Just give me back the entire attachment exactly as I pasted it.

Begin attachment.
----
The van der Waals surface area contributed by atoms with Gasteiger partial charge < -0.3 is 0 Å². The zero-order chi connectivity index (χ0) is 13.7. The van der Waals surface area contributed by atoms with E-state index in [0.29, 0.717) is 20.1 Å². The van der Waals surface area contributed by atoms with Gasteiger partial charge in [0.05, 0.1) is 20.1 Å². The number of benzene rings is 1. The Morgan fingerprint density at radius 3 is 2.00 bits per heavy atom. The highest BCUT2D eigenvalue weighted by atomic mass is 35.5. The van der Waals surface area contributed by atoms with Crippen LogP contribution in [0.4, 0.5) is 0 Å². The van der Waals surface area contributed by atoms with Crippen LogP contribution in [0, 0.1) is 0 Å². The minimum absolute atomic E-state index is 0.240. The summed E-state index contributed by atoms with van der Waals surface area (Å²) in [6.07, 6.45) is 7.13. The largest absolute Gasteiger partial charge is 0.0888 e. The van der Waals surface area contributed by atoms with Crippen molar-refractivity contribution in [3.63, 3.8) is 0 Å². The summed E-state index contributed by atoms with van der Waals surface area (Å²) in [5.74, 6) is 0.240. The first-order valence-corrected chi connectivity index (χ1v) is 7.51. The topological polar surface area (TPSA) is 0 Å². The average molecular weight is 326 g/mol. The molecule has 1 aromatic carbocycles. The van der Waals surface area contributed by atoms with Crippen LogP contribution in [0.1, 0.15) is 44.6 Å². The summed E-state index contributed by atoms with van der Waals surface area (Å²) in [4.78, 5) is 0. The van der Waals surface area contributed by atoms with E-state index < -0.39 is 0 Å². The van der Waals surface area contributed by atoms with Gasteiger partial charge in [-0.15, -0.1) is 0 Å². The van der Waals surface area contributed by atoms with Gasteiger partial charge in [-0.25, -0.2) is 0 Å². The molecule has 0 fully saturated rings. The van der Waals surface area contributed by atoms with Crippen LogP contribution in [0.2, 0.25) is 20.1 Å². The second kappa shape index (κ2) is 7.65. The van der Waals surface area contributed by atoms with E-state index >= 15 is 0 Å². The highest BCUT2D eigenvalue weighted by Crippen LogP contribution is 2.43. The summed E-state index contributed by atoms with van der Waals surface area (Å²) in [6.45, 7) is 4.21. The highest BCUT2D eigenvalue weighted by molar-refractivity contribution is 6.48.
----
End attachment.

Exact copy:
The van der Waals surface area contributed by atoms with Gasteiger partial charge < -0.3 is 0 Å². The zero-order chi connectivity index (χ0) is 13.7. The van der Waals surface area contributed by atoms with E-state index in [0.29, 0.717) is 20.1 Å². The van der Waals surface area contributed by atoms with Gasteiger partial charge in [0.05, 0.1) is 20.1 Å². The number of benzene rings is 1. The Morgan fingerprint density at radius 3 is 2.00 bits per heavy atom. The highest BCUT2D eigenvalue weighted by atomic mass is 35.5. The van der Waals surface area contributed by atoms with Crippen LogP contribution in [0.4, 0.5) is 0 Å². The van der Waals surface area contributed by atoms with Crippen LogP contribution in [0, 0.1) is 0 Å². The minimum absolute atomic E-state index is 0.240. The summed E-state index contributed by atoms with van der Waals surface area (Å²) in [6.07, 6.45) is 7.13. The largest absolute Gasteiger partial charge is 0.0888 e. The van der Waals surface area contributed by atoms with Crippen molar-refractivity contribution in [3.63, 3.8) is 0 Å². The summed E-state index contributed by atoms with van der Waals surface area (Å²) in [5.74, 6) is 0.240. The first-order valence-corrected chi connectivity index (χ1v) is 7.51. The topological polar surface area (TPSA) is 0 Å². The average molecular weight is 326 g/mol. The molecule has 1 aromatic carbocycles. The van der Waals surface area contributed by atoms with Crippen LogP contribution in [0.1, 0.15) is 44.6 Å². The summed E-state index contributed by atoms with van der Waals surface area (Å²) in [4.78, 5) is 0. The van der Waals surface area contributed by atoms with E-state index < -0.39 is 0 Å². The van der Waals surface area contributed by atoms with Gasteiger partial charge in [-0.15, -0.1) is 0 Å². The van der Waals surface area contributed by atoms with Gasteiger partial charge in [-0.25, -0.2) is 0 Å². The molecule has 0 fully saturated rings. The van der Waals surface area contributed by atoms with Crippen LogP contribution in [0.2, 0.25) is 20.1 Å². The second kappa shape index (κ2) is 7.65. The van der Waals surface area contributed by atoms with E-state index >= 15 is 0 Å². The highest BCUT2D eigenvalue weighted by Crippen LogP contribution is 2.43. The summed E-state index contributed by atoms with van der Waals surface area (Å²) in [6.45, 7) is 4.21. The highest BCUT2D eigenvalue weighted by molar-refractivity contribution is 6.48.